Nail In Coffin? Facing Toughest Race Yet, Collins Forced To Answer For Kavanaugh Vote

Susan Collins’ purported centrist credentials have relied in part on her stance as an advocate of reproductive rights. That sort of positioning works well in Maine. But, with her vote for Kavanaugh, Collins lost endorsements that could prove detrimental to her reelection.
Senator Susan Collins, a Republican from Maine, listens during a Senate Small Business and Entrepreneurship Committee hearing in Washington, D.C., U.S., on Wednesday, June 10, 2020. The hearing examines the governmen... Senator Susan Collins, a Republican from Maine, listens during a Senate Small Business and Entrepreneurship Committee hearing in Washington, D.C., U.S., on Wednesday, June 10, 2020. The hearing examines the government's virus relief package that offers emergency assistance to small businesses. Photographer: Al Drago/Bloomberg MORE LESS
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June 30, 2020 3:26 p.m.

This article is part of TPM Cafe, TPM’s home for opinion and news analysis. 

During the nomination fight, Sen. Susan Collins (R) bought into now-Justice Brett Kavanaugh’s Roe v. Wade hedging, publicly asserting she believed Kavanaugh when he said he respected precedent.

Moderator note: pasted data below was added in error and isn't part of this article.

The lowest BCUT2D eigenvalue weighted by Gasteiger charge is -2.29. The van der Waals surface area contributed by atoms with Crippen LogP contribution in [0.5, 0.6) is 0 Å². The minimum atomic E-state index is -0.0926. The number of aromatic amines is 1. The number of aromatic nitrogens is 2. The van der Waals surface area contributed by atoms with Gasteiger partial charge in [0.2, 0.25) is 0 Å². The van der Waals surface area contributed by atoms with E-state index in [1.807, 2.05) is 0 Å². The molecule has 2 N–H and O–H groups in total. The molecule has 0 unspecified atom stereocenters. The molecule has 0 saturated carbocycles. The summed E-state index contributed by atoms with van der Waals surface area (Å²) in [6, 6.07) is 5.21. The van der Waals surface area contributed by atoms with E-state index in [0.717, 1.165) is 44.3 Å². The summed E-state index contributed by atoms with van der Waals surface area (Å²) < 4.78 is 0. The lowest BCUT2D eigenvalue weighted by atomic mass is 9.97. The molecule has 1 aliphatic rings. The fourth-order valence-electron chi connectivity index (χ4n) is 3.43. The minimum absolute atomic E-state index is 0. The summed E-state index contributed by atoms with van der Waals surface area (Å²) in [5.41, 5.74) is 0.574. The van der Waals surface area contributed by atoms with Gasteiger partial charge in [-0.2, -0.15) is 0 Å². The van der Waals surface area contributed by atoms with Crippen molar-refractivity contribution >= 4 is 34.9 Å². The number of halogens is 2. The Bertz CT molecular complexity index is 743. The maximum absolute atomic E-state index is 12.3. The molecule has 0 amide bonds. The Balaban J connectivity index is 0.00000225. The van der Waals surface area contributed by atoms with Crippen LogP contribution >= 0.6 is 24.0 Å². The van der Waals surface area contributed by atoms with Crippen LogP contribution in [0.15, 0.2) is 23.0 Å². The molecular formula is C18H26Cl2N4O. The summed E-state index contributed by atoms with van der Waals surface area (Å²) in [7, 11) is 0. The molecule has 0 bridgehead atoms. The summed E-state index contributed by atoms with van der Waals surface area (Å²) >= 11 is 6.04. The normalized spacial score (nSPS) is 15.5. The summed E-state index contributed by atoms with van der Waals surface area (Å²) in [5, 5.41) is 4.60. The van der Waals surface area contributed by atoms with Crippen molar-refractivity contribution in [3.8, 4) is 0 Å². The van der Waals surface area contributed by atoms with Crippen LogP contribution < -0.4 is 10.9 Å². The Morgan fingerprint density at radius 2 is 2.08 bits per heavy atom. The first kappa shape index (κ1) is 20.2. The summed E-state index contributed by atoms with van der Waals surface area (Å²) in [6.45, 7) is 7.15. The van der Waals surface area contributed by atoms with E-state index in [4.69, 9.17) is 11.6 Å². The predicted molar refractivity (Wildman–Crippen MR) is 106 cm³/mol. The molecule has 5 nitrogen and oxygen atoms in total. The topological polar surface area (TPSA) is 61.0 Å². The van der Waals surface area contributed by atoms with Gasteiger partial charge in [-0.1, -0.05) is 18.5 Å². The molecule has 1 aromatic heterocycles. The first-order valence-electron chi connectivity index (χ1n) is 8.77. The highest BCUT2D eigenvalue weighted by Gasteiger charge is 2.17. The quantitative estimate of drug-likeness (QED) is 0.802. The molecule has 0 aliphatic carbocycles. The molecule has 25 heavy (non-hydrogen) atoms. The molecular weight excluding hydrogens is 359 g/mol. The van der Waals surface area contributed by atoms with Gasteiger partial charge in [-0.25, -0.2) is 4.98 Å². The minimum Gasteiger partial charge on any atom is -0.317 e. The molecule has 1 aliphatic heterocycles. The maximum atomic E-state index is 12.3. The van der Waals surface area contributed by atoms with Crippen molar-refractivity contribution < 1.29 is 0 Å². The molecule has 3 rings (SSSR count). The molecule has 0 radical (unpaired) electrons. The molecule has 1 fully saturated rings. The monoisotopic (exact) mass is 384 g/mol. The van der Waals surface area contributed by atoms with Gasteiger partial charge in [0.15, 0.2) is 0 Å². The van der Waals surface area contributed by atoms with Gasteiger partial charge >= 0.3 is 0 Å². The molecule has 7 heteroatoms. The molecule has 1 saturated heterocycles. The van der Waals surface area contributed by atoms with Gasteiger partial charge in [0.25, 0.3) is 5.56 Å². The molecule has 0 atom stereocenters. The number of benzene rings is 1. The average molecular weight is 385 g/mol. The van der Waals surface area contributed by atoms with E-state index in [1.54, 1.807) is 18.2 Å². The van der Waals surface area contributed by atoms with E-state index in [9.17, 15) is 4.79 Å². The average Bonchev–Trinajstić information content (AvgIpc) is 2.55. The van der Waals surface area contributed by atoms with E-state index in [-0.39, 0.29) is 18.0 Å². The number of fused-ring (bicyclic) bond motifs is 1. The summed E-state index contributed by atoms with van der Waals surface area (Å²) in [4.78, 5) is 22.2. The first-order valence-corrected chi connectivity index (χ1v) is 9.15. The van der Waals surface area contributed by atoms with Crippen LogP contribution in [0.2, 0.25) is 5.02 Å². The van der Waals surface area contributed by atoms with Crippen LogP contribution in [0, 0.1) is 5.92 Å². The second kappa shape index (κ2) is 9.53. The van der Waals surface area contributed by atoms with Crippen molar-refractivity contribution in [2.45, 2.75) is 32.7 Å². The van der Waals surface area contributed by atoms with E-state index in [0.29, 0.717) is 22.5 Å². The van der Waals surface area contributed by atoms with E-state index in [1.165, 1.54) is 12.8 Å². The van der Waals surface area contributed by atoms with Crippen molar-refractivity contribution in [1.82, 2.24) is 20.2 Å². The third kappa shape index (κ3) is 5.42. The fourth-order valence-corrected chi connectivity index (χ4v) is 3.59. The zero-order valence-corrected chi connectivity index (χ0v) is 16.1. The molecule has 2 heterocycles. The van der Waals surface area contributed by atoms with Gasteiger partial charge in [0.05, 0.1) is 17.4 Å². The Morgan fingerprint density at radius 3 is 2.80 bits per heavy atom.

But in dissenting with the decision issued on Monday regarding a Louisiana law restricting access to abortion, Kavanaugh stood against the four-year-old precedent the court established on a similar case in Texas. 

The usually aggressive Collins press operation didn’t issue a statement until late in the day Monday. And what was released merely attempted to spit-shine Kavanaugh’s role in the ruling. Collins said that she agreed with the ruling and contended that it didn’t portend anything for “whether abortion would remain legal.” Kavanaugh, Collins said, “gave no indication in his dissenting opinion that he supports overturning Roe.”

In reality, Kavanaugh’s dissent fit squarely with a possibility many abortion advocates feared — that states would be allowed to pass more and more restrictions and these would ultimately limit access to abortion. 

Maine’s other senator, independent Angus King, had raised just that scenario when he voted against Kavanaugh in 2018, stating, “he may not vote directly to repeal Roe — though I think his record indicates that he will — but he will almost certainly vote to whittle away its protections, leaving not much more than a hollow shell.”

Collins’ purported centrist credentials have relied in part on her stance as an advocate of reproductive rights, and that sort of positioning works well in Maine. But, with her vote for Kavanaugh, Collins lost the endorsements of the political arms of two abortion rights groups, NARAL and Planned Parenthood.

Those weren’t the only endorsements Collins has lost in recent years. The League of Conservation Voters isn’t endorsing Collins’ reelection. And King, who endorsed Collins in 2014, said on June 17 he “would probably stay out of the election this year,” adding, “I think the people of Maine can figure out how to vote without my guidance.”